The Entertainment Software Association (ESA) has stated that preserving old video games is illegal, as the process of restoring them amounts to “hacking.”
The claims refer to Section 1201 of the Digital Millennium Copyright Act, which says that users are not allowed to modify titles in order to keep them playable after the game’s original publishers have shut down its servers.
The approach has been criticised by the Electronic Frontier Foundation (EFF) as being extremely restrictive and having no appreciation of whether the preservation of games is historically important. Upholding Section 1201 could cause potential problems for video game enthusiasts, academics, museums and organisations such as the Internet Archive. The latter of which recently launched its Historical Software Collection, which hosts thousands of classic games.
EFF attorney Mitch Stoltz believes that a blanket enforcement of Section 1201 would be historically damaging and that some exceptions should be made.
“Thanks to server shutdowns, and legal uncertainty created by Section 1201, their objects of study and preservation may be reduced to the digital equivalent of crumbling papyrus in as little as a year.” Stoltz explained. “That’s why an exemption from the Copyright Office is needed.”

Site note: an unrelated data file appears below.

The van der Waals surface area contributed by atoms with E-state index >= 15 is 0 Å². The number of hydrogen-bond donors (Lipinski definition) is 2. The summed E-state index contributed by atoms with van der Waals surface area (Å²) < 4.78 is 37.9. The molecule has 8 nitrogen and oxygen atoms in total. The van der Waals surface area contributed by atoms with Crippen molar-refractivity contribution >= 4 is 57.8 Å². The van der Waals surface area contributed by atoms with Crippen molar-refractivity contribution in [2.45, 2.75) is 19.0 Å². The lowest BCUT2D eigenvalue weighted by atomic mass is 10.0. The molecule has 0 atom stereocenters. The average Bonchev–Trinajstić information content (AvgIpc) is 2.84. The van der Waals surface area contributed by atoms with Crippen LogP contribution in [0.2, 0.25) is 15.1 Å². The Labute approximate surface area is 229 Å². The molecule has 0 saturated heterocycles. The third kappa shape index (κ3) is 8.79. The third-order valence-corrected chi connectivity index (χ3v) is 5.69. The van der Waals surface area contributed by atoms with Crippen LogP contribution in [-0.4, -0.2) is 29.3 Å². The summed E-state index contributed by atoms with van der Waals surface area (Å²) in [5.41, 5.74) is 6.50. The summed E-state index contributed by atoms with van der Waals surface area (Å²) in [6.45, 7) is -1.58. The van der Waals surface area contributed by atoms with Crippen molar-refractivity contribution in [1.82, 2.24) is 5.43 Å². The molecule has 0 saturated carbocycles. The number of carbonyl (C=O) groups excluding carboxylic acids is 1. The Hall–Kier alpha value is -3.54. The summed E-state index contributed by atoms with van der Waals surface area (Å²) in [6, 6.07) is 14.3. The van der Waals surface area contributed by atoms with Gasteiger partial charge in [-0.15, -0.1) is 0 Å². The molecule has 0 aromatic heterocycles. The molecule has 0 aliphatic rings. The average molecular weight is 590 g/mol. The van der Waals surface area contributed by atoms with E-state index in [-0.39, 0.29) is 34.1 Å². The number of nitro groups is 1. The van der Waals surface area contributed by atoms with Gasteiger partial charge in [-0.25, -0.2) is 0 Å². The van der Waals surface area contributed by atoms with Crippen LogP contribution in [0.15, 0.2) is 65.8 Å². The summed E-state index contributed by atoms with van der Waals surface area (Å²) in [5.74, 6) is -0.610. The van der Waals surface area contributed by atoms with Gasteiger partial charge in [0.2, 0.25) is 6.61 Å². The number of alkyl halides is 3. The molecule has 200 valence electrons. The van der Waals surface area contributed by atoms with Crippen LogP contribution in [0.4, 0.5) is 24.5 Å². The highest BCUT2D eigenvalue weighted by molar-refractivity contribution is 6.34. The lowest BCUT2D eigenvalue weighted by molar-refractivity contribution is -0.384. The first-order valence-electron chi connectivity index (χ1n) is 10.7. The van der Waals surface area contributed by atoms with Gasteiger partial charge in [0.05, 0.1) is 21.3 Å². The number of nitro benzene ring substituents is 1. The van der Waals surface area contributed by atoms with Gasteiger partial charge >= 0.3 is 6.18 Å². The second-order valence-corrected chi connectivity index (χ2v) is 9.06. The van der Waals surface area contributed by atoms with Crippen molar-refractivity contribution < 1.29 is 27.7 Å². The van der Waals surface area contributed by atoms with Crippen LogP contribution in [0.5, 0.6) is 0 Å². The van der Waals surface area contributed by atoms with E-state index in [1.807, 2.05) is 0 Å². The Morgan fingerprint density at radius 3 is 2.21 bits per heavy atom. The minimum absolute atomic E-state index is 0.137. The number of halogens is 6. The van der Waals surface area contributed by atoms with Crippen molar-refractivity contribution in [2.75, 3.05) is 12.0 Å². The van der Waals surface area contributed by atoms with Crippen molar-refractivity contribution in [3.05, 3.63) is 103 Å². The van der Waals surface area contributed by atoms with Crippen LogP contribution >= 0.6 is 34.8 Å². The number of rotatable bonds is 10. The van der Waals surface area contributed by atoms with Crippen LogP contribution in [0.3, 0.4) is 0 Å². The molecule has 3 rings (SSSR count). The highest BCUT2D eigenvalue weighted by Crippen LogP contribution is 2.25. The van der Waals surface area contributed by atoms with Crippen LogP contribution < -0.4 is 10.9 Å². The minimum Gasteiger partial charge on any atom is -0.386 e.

Although, the EFF is asking that museums, archivists and academics to be exempt from the ruling, the ESA believes that such an approach would set a dangerous precedent, specifically that “hacking—an activity closely associated with piracy in the minds of the marketplace—is lawful.”
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The EFF rightly points out that hacking is, in fact, legal and that the modification of existing software is one of the key foundations of the video game industry, suggesting that “if ‘hacking,’ broadly defined, were actually illegal, there likely would have been no video game industry.”